There is a long list of unknowns about CWD, and there are several major efforts to understand the nature of the disease as it continues to spread. One of the chief concerns is that CWD prions will jump the species barrier into humans, similar to the way the AIDS virus moved from chimpanzees into humans. In humans the prions could cause a variant of Creutzfeldt-Jakob disease, a rapidly progressive neurodegenerative disease.

“We are quite unprepared” if humans contract the disease, said Michael Osterholm, an infectious disease expert who led the response to Covid-19 as the director of the Center for Infectious Disease Research and Policy (CIDRAP) at the University of Minnesota and is heading its CWD effort. “If we saw a spillover right now, we would be in freefall. There are no contingency plans for what to do or how to follow up. It’s a slow-moving disaster.”

Last year, Minnesota funded a CIDRAP project to bring together 70 public health experts from around the world to start devising a plan in the event of a spillover. Osterholm said that recent research shows the prion is evolving and becoming more able to infect humans. “The prions we are seeing today will much more readily enter a humanized mouse [one that has been modified with human genes so its immune system responds in ways similar to a human immune system],” he said. “They are much more conducive to jumping into a human cell today than they were ever before.”

However, another recent study by the National Institutes of Health found the likelihood of a spillover was remote after researchers introduced high levels of prions to human brain cells, which failed to become infected.

The abnormal proteins that cause CWD can remain infectious for at least 15 years and can be transported by water and by dust.

A case study published last April in the journal Neurology, meanwhile, noted that two men who ate venison from a herd known to be infected with CWD contracted rapid-onset Creutzfeldt-Jakob disease. One of the men died of the disease within a month of showing symptoms, the other died later. The five authors speculated the illness could have been caused by their frequent venison consumption (prions have been found in the muscle tissue of deer). The cases received a flurry of press attention, but other experts noted the paper was merely an observation and that the possibility that the disease came from eating deer meat needed more research.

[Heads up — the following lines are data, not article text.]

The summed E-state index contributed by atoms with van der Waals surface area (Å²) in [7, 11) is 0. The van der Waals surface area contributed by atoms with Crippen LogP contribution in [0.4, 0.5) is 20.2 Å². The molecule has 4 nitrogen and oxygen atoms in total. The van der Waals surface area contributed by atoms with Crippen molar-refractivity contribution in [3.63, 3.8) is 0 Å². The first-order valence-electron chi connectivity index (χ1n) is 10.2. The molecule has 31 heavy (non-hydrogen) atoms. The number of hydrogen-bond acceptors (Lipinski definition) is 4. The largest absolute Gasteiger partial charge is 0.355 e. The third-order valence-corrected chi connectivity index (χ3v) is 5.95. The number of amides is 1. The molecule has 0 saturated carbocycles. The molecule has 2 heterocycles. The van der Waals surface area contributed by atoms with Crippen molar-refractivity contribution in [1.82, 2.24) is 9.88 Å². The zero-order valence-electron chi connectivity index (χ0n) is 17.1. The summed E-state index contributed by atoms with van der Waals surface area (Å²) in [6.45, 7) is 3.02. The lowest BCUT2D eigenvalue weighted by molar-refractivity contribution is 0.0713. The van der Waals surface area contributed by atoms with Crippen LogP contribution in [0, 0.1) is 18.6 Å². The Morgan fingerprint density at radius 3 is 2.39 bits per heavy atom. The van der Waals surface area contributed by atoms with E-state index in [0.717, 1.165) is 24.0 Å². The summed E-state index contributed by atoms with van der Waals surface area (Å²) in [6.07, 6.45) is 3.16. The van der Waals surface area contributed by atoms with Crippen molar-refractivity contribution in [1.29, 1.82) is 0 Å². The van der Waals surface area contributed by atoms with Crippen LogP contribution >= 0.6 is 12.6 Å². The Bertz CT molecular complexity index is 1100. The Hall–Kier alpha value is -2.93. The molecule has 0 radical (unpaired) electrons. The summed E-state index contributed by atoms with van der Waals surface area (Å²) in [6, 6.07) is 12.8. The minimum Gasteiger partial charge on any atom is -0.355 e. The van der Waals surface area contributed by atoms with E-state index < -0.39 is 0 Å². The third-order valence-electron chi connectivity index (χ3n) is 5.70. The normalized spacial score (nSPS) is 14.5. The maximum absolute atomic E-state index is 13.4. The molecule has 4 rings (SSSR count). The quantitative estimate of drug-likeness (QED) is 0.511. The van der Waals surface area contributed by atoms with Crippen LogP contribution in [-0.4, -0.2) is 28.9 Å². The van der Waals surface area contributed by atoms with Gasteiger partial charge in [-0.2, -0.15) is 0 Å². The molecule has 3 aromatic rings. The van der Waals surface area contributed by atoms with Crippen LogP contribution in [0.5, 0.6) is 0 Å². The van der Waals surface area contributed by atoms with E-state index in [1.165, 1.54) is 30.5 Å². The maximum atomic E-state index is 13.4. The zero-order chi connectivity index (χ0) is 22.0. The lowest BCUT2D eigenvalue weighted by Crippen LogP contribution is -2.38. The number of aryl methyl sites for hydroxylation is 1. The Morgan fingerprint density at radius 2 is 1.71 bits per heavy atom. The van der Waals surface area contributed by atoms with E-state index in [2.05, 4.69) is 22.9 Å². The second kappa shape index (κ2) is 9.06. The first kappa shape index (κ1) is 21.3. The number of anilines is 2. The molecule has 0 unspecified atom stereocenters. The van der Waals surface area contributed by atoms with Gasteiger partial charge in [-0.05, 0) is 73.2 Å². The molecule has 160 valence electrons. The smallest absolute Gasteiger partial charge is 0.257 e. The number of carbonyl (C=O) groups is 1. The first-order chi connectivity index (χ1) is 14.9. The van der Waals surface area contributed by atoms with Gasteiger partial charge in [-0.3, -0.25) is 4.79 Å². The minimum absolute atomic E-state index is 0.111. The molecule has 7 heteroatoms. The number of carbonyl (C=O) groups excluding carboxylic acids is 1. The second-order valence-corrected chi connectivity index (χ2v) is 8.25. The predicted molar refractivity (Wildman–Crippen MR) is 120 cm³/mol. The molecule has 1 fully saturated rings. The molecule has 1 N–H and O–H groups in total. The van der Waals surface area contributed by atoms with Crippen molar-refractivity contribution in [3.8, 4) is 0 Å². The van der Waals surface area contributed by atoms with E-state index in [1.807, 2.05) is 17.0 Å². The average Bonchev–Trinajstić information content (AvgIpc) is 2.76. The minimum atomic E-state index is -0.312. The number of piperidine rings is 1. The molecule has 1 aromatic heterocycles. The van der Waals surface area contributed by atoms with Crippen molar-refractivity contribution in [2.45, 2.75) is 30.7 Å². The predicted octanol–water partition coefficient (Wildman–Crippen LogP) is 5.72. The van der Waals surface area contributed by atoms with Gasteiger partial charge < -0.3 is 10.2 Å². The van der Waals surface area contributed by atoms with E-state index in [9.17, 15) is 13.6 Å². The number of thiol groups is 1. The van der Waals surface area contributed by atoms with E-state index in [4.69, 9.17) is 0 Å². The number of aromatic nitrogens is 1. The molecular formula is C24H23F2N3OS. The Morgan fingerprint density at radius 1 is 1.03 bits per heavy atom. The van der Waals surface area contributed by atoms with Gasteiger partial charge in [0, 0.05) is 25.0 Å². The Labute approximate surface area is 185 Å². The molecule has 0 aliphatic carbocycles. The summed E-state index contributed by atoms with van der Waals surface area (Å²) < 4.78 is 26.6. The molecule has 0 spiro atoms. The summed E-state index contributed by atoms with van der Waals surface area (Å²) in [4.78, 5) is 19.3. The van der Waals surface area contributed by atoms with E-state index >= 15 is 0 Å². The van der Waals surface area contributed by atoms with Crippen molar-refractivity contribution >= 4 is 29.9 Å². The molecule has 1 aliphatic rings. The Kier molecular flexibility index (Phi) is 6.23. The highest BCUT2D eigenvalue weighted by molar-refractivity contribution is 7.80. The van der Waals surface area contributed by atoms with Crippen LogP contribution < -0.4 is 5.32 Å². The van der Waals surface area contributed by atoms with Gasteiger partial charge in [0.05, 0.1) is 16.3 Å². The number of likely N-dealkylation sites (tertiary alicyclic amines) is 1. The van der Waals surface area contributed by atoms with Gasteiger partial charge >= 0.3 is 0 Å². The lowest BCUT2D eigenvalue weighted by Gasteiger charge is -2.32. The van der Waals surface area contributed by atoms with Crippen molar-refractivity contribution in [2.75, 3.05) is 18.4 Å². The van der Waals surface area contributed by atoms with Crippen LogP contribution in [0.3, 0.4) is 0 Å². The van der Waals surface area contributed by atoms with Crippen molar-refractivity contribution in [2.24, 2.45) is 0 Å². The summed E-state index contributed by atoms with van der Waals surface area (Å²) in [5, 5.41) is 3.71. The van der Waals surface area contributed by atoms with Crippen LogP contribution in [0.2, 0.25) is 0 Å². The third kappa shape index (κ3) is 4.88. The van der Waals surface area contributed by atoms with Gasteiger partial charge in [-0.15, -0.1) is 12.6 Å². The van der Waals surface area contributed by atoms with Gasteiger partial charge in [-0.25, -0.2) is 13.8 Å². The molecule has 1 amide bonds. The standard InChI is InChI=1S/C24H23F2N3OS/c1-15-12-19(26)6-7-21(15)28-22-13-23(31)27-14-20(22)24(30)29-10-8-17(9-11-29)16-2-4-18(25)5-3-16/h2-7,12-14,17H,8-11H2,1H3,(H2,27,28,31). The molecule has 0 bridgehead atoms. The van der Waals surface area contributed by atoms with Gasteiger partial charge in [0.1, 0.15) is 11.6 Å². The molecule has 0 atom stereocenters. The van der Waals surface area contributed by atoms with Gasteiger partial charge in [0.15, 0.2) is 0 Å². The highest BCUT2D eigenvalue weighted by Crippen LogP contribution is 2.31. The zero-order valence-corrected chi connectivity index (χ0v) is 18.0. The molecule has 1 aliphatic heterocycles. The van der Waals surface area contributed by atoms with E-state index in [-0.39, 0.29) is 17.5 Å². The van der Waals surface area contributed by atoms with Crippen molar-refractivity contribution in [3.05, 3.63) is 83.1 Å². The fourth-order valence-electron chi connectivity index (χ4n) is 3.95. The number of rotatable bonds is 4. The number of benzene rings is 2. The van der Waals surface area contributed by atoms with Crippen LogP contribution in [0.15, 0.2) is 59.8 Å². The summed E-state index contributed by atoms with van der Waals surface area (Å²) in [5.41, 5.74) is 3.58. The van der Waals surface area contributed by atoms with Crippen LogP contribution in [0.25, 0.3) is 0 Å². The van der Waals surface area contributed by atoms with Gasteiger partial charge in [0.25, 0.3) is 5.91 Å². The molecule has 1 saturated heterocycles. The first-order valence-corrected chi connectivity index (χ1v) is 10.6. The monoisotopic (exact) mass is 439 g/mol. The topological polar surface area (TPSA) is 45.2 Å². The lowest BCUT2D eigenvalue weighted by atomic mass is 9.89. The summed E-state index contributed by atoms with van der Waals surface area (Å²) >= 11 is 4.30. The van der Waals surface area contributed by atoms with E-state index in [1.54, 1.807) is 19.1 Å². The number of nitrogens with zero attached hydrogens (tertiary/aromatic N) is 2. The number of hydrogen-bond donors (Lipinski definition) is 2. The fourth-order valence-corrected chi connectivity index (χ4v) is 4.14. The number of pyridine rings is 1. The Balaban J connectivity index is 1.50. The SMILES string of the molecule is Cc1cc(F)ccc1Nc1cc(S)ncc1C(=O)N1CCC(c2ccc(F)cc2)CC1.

A separate group of experts at the University of Minnesota is studying the ecology of CWD, which is key to understanding where it has, and could, spread and how best to prevent or mitigate it. “We are looking at how prions move through the environment,” said Peter Larsen, an associate professor in the College of Veterinary Medicine at the University of Minnesota and co-director of the Minnesota Center for Prion Research and Outreach.

“There are a lot of prions being put out in the environment,” he said. “Where are they going, and what does exposure look like? These things can circulate in the environment for long periods of time, but how long do they remain infectious in the environment?”

So far, data from studies of scrapies — a fatal prion-related degenerative disease that affects sheep and goats, but not humans who consume them — shows that prions can remain infectious for at least 15 years. They can be transported by water and by airborne dust.

One recent study found that plants can be vectors of the disease, taking up prions from the soil through their roots, carrying them to the growth aboveground, and infecting animals that consume them. So far, though, that movement has been seen only in laboratory settings, not in the wild. Some places have banned the import of hay from prion-infected regions.